Now that Google's open source Android operating system has spread beyond its introduction at T-Mobile to two other major carriers, Verizon and Sprint, the squeeze is on Apple's iPhone. And the squeeze is coming from several directions at once. The usual open-source fervor is showing itself in Android applications. Verizon's ad campaign for its Droid phone is relentless. And both Sprint and Verizon can focus on market share now that they've stopped suing each other.
So things are already getting hot for Apple. Customers have someplace to go for a touchscreen phone with a sleek design and good music and video support, great search support, and lots of applications (even if there are currently far fewer than there are on Apple's iTunes). But now the next shot has been fired.
Google's new phone is alleged to be sleek, thin, well designed and, at least for now, unlocked. The employees that are using the new Google phone can use it on either T-Mobile or AT&T. In contrast to the iPhone, which is less thin and locked, the new phone is getting attention. Yes, we all know that it's possible to get an unlocked iPhone, but not from Apple. And Apple is working harder than ever to discourage such unlocking.
The question, of course, is whether the Google phone is really the game-changer it appears to be. At this point, all that Google is willing to say is that it's using the phone as a test platform so that it can try out new software in a real-world environment. But would Google go to the expense to create a phone just for software tests? There are plenty of Android phones already out there, after all, and surely Google knows how to unlock them so they can be used for testing on other networks.
In reality, though, the world of smart phones is changing fast. The iPhone is already yesterday's technology, and while a lot of people still think it's the coolest thing since night baseball, the fact is that Google and others are starting to press the iPhone pretty hard.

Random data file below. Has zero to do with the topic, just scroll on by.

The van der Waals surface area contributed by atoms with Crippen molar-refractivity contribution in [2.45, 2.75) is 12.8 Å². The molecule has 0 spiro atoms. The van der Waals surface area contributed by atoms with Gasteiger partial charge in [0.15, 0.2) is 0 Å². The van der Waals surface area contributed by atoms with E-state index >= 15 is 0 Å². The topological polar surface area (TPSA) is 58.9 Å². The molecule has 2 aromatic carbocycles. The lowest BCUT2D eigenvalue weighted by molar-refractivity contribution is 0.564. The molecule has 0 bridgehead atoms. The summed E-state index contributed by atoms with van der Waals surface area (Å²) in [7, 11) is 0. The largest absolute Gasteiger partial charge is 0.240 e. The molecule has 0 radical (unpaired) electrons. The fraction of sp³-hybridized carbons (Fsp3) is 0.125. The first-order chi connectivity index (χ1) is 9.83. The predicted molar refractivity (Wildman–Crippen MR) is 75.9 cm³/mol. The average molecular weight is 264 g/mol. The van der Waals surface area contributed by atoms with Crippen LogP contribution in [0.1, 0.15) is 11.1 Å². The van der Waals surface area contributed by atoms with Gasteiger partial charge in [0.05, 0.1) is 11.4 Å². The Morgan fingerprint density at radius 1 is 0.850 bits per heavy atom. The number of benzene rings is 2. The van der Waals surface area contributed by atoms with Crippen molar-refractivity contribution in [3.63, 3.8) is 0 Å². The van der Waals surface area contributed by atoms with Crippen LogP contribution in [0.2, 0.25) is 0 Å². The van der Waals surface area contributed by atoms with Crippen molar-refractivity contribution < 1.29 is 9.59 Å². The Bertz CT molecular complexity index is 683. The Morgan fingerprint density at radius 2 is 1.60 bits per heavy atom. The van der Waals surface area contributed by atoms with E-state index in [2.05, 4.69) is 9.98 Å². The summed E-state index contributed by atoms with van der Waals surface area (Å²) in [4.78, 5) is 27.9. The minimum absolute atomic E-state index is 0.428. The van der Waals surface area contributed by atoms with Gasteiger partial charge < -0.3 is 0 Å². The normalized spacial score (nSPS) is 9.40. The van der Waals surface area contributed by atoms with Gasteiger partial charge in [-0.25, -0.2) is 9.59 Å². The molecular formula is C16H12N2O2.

Nokia, for example, has drastically revamped its smart phone line, cutting back on the number of models available, while creating new models that will sell for significantly less. Nokia is saying that their new Symbian phones are better and cheaper than the iPhone. RIM is quietly upgrading its BlackBerry line with some very sleek devices that are designed to appeal to a different type of user than the iPhone. And Microsoft has just launched Windows Mobile 6.5.
What's important to remember is that while both Google and Apple are laying siege to each other, they're really fighting over a fairly limited part of the phone universe. The world is full of users that just want a plain old cell phone. They don't want e-mail, text messaging or Web browsing. Some don't even want cameras. Other users want the known security and support for their enterprise applications that Microsoft and RIM provide, and don't really care about cool software or music players.
Microsoft-based phones and BlackBerries are clearly focusing on the business user where there's a reliable revenue stream, a need for advanced features that business users care about, and the need for the advanced levels of security they demand.
The battle lines are drawn, but the battle itself, not to mention the eventual victor, remains in doubt. While Google and Apple bludgeon each other, they may have taken their eye off of the real prize. According to some analyst reports, at least, it's RIM that's quietly going about building market share, customer satisfaction and carrier loyalty.